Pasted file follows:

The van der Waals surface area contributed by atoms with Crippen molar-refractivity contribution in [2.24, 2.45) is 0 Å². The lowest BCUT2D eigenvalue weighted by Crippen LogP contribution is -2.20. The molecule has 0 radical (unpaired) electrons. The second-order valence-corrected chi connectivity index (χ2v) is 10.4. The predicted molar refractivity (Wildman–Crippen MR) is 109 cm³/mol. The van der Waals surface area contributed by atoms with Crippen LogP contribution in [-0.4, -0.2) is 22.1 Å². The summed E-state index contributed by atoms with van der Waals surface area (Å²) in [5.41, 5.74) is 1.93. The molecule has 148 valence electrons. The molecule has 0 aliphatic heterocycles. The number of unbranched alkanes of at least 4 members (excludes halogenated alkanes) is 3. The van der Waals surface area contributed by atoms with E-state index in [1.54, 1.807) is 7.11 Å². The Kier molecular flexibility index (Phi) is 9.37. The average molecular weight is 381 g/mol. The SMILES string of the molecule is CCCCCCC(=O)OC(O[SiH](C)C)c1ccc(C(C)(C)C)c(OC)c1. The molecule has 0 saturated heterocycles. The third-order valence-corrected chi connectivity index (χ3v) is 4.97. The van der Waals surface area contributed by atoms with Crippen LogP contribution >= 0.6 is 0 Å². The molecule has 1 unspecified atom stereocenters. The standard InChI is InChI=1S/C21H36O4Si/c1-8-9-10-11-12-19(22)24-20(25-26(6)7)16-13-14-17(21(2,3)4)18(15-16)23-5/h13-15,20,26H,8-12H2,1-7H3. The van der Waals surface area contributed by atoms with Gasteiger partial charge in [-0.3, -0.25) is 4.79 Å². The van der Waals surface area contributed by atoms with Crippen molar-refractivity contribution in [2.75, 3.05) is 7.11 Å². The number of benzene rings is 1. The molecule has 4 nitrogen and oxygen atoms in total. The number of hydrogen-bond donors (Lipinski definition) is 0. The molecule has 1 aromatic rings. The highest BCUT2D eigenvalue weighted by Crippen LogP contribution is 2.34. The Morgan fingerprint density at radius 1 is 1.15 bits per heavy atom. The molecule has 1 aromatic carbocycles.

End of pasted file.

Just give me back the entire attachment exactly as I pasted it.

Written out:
The van der Waals surface area contributed by atoms with Crippen molar-refractivity contribution in [2.24, 2.45) is 0 Å². The lowest BCUT2D eigenvalue weighted by Crippen LogP contribution is -2.20. The molecule has 0 radical (unpaired) electrons. The second-order valence-corrected chi connectivity index (χ2v) is 10.4. The predicted molar refractivity (Wildman–Crippen MR) is 109 cm³/mol. The van der Waals surface area contributed by atoms with Crippen LogP contribution in [-0.4, -0.2) is 22.1 Å². The summed E-state index contributed by atoms with van der Waals surface area (Å²) in [5.41, 5.74) is 1.93. The molecule has 148 valence electrons. The molecule has 0 aliphatic heterocycles. The number of unbranched alkanes of at least 4 members (excludes halogenated alkanes) is 3. The van der Waals surface area contributed by atoms with E-state index in [1.54, 1.807) is 7.11 Å². The Kier molecular flexibility index (Phi) is 9.37. The average molecular weight is 381 g/mol. The SMILES string of the molecule is CCCCCCC(=O)OC(O[SiH](C)C)c1ccc(C(C)(C)C)c(OC)c1. The molecule has 0 saturated heterocycles. The third-order valence-corrected chi connectivity index (χ3v) is 4.97. The van der Waals surface area contributed by atoms with Crippen LogP contribution >= 0.6 is 0 Å². The molecule has 1 unspecified atom stereocenters. The standard InChI is InChI=1S/C21H36O4Si/c1-8-9-10-11-12-19(22)24-20(25-26(6)7)16-13-14-17(21(2,3)4)18(15-16)23-5/h13-15,20,26H,8-12H2,1-7H3. The van der Waals surface area contributed by atoms with Gasteiger partial charge in [-0.3, -0.25) is 4.79 Å². The van der Waals surface area contributed by atoms with Crippen molar-refractivity contribution in [2.75, 3.05) is 7.11 Å². The number of benzene rings is 1. The molecule has 4 nitrogen and oxygen atoms in total. The number of hydrogen-bond donors (Lipinski definition) is 0. The molecule has 1 aromatic rings. The highest BCUT2D eigenvalue weighted by Crippen LogP contribution is 2.34. The Morgan fingerprint density at radius 1 is 1.15 bits per heavy atom. The molecule has 1 aromatic carbocycles.